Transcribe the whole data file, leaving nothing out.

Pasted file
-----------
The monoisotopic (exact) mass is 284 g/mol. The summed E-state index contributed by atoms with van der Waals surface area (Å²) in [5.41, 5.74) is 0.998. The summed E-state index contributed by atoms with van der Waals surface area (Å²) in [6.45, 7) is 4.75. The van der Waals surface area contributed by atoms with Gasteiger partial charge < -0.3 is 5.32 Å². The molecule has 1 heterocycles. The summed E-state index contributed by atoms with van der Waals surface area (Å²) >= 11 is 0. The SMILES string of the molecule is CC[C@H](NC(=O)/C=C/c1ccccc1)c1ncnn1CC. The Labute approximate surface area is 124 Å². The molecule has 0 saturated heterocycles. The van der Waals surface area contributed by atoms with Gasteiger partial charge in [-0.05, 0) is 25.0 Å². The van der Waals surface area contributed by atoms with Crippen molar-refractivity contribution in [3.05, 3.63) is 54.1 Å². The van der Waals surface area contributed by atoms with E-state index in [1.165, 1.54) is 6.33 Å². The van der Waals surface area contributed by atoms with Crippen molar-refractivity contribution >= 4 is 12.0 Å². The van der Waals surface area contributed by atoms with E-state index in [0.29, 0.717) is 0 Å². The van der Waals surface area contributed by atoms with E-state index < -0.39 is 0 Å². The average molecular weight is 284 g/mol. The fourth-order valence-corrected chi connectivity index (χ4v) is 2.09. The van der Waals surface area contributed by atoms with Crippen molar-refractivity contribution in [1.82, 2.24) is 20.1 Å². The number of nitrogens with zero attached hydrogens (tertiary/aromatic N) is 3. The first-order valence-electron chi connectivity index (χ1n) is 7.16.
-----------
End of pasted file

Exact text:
The monoisotopic (exact) mass is 284 g/mol. The summed E-state index contributed by atoms with van der Waals surface area (Å²) in [5.41, 5.74) is 0.998. The summed E-state index contributed by atoms with van der Waals surface area (Å²) in [6.45, 7) is 4.75. The van der Waals surface area contributed by atoms with Gasteiger partial charge < -0.3 is 5.32 Å². The molecule has 1 heterocycles. The summed E-state index contributed by atoms with van der Waals surface area (Å²) >= 11 is 0. The SMILES string of the molecule is CC[C@H](NC(=O)/C=C/c1ccccc1)c1ncnn1CC. The Labute approximate surface area is 124 Å². The molecule has 0 saturated heterocycles. The van der Waals surface area contributed by atoms with Gasteiger partial charge in [-0.05, 0) is 25.0 Å². The van der Waals surface area contributed by atoms with Crippen molar-refractivity contribution in [3.05, 3.63) is 54.1 Å². The van der Waals surface area contributed by atoms with E-state index in [1.165, 1.54) is 6.33 Å². The van der Waals surface area contributed by atoms with Crippen molar-refractivity contribution >= 4 is 12.0 Å². The van der Waals surface area contributed by atoms with E-state index in [0.29, 0.717) is 0 Å². The van der Waals surface area contributed by atoms with E-state index < -0.39 is 0 Å². The average molecular weight is 284 g/mol. The fourth-order valence-corrected chi connectivity index (χ4v) is 2.09. The van der Waals surface area contributed by atoms with Crippen molar-refractivity contribution in [1.82, 2.24) is 20.1 Å². The number of nitrogens with zero attached hydrogens (tertiary/aromatic N) is 3. The first-order valence-electron chi connectivity index (χ1n) is 7.16.